For the most part, the first half of season two was fairly strong, but it didn’t quite stick the landing in the end.

The season’s second half completely switches gears, as our characters are separated after the events in Baja. Thus, we get parallel storylines, a method used frequently in THE WALKING DEAD. I believe FEAR actually handles parallel storylines better than the main series, as it uses more engaging ways to weave the narratives together, such as flashbacks and non-chronological storytelling.

One of the main three storylines is that of fan-favorite Nick, who joins a community led by a sketchy pharmacist. This is my least favorite of the plotlines this half-season, not because it was necessarily bad, but because it was simply less interesting than the other ones. Most of it was about selling drugs to gang members, which seemed pretty trivial in the grand scheme of things. Nick does find a love interest in this community, Luciana, which I didn’t mind. They had more chemistry than couples in most recent shows, certainly more than Rick and Michonne in THE WALKING DEAD. The biggest issue with this storyline is that the show puts too much faith in Nick to carry it. He is a great character (he might even be my favorite character), but he just hasn’t been developed enough to lead an entire story arc by himself.

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Believe it or not, this is the cleanest Nick has been all season

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Madison, her daughter Alicia, and Victor Strand carry another plotline, involving them finding and holding up in a resort hotel. This story has a bunch of great moments in it, but doesn’t get off to a very captivating start, as the first episode is composed of Madison and Strand having a drunken conversation at the hotel bar. These scenes covered lots of important information (revelations about Madison’s ex-husband, for example) but I wish they had taken this pit stop a couple episodes later and began their new adventure with a more exciting episode. The hotel wedding subplot was the most impactful part of this storyline. The flashback scene in episode 10 showing the beautiful wedding descending into bloody chaos was powerful and heartwrenching, despite our unfamiliarity with the characters.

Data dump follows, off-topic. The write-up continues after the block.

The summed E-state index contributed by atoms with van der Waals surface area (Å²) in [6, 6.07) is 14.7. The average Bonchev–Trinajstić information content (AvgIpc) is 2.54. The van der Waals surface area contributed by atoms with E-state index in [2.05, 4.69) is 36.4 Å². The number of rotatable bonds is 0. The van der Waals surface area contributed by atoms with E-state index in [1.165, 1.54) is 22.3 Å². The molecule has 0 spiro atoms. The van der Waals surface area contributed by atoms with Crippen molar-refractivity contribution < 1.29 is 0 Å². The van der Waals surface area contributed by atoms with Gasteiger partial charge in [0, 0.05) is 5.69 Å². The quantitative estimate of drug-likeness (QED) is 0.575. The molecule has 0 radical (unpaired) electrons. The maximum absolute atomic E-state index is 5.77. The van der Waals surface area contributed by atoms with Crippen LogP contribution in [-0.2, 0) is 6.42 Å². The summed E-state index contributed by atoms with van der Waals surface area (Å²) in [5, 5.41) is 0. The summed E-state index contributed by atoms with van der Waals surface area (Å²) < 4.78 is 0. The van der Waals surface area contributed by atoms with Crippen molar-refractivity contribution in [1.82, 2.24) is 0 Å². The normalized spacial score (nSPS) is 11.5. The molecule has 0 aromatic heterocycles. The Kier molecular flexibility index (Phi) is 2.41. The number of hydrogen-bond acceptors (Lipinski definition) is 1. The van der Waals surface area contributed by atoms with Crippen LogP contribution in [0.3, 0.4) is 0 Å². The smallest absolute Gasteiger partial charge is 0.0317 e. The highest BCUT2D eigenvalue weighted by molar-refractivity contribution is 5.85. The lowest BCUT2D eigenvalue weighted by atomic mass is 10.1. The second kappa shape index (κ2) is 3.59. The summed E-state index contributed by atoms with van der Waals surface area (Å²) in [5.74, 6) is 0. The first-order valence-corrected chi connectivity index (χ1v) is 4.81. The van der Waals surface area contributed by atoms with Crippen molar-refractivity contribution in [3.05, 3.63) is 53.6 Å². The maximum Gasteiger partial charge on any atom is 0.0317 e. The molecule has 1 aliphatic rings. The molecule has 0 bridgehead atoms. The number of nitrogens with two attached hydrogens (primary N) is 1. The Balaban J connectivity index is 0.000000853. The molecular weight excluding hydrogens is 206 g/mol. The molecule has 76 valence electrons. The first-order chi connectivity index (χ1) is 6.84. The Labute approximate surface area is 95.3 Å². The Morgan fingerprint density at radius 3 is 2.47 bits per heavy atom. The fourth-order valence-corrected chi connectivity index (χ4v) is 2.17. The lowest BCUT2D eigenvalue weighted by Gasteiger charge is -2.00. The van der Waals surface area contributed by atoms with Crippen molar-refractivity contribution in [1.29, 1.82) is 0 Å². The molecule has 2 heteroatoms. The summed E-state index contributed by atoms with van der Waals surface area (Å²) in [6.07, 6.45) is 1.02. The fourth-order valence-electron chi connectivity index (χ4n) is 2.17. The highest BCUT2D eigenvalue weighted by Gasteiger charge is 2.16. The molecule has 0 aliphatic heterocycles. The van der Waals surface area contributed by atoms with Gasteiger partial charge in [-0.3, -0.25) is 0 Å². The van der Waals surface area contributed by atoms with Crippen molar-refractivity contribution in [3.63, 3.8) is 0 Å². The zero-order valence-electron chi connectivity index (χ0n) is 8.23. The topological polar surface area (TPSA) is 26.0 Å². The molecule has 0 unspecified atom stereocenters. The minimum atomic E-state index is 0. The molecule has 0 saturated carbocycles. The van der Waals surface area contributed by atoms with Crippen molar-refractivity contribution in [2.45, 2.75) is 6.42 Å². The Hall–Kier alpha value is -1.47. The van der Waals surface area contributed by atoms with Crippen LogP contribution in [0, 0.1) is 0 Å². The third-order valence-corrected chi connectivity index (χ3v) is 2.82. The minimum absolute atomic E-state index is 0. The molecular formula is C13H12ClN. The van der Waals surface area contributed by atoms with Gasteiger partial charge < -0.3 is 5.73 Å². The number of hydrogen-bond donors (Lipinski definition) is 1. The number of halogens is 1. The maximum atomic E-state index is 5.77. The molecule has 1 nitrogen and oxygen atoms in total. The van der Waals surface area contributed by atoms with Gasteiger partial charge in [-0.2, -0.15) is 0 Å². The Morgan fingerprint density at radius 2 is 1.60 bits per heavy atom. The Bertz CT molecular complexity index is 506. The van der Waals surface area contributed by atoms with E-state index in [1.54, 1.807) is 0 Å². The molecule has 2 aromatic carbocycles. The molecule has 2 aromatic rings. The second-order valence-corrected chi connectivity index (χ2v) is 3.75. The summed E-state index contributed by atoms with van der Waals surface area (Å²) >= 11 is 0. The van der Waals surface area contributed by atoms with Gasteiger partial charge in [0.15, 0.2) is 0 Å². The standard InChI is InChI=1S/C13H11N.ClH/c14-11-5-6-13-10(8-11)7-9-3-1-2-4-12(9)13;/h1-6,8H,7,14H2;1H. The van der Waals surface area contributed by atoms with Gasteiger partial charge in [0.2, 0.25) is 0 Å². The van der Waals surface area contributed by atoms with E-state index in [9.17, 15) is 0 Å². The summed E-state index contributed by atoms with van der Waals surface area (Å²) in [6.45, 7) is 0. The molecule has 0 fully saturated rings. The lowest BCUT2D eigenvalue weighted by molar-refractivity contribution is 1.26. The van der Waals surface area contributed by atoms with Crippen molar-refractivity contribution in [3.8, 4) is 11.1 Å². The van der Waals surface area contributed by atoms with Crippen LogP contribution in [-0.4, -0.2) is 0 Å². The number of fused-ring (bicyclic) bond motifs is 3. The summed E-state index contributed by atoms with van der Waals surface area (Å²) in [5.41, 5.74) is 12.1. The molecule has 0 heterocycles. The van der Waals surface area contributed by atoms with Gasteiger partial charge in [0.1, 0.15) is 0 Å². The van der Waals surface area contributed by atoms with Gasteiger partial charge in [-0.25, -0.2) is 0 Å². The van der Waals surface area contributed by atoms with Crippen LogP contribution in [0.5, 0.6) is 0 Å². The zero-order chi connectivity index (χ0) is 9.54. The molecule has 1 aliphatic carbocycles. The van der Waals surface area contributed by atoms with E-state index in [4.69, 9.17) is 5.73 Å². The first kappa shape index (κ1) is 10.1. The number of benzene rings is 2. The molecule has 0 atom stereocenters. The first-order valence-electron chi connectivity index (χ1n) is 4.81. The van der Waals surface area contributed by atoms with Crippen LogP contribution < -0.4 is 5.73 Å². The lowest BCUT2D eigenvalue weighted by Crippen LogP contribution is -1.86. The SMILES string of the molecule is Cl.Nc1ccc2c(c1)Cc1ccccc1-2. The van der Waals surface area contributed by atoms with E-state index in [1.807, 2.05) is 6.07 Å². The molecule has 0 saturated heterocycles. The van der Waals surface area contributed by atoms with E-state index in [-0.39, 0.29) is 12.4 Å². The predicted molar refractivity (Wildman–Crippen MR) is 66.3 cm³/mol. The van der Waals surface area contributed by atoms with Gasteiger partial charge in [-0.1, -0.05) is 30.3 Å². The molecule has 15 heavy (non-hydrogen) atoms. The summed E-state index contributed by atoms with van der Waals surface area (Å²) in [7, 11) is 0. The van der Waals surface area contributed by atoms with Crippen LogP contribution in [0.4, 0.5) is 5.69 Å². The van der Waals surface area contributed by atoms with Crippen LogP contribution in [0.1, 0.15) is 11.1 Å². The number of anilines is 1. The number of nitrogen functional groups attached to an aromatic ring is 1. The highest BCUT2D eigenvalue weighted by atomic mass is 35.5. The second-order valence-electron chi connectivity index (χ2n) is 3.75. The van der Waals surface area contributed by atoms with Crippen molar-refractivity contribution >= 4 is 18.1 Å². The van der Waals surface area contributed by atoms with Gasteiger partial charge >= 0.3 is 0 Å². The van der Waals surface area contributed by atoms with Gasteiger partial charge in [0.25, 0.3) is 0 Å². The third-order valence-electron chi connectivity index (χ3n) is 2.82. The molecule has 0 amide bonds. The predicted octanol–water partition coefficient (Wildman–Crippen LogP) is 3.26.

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“Save the alcohol!”

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The best part of this half of the season was the story of Travis and his son Chris, which is strange, because it was a major low point in the first half. It’s almost as if they got an entirely new writing team, because FEAR handles Chris’s darkness infinitely better. Instead of just making him commit murderous acts out of the blue, it takes time to illuminate what’s going on in his head. The most impactful moment of the season is when Chris abandons his father and goes on the road with the savage brothers. Hearing Travis yell “God damn you Chris” at the son he loves more than the world made my heart stop. Well done, FEAR.

Though I had a feeling Chris wouldn’t make it through this season, I still don’t know how to react to the way his “death” was handled. Having the savage brothers simply tell Travis that he’s dead is kind of a snub for such an emerging character. I am about 99% sure that he’ll still be breathing in Season Three, but if I’m wrong then I am going to be pretty pissed. The character of Chris has almost limitless potential. He could become the next Governor or Negan in the far future, letting us see the full process of how a villain is created. Hell, he could even show up in the main series somehow, because it’s all in the same universe. It will be a downright shame if he’s really a goner, because he’s got so much story left to tell.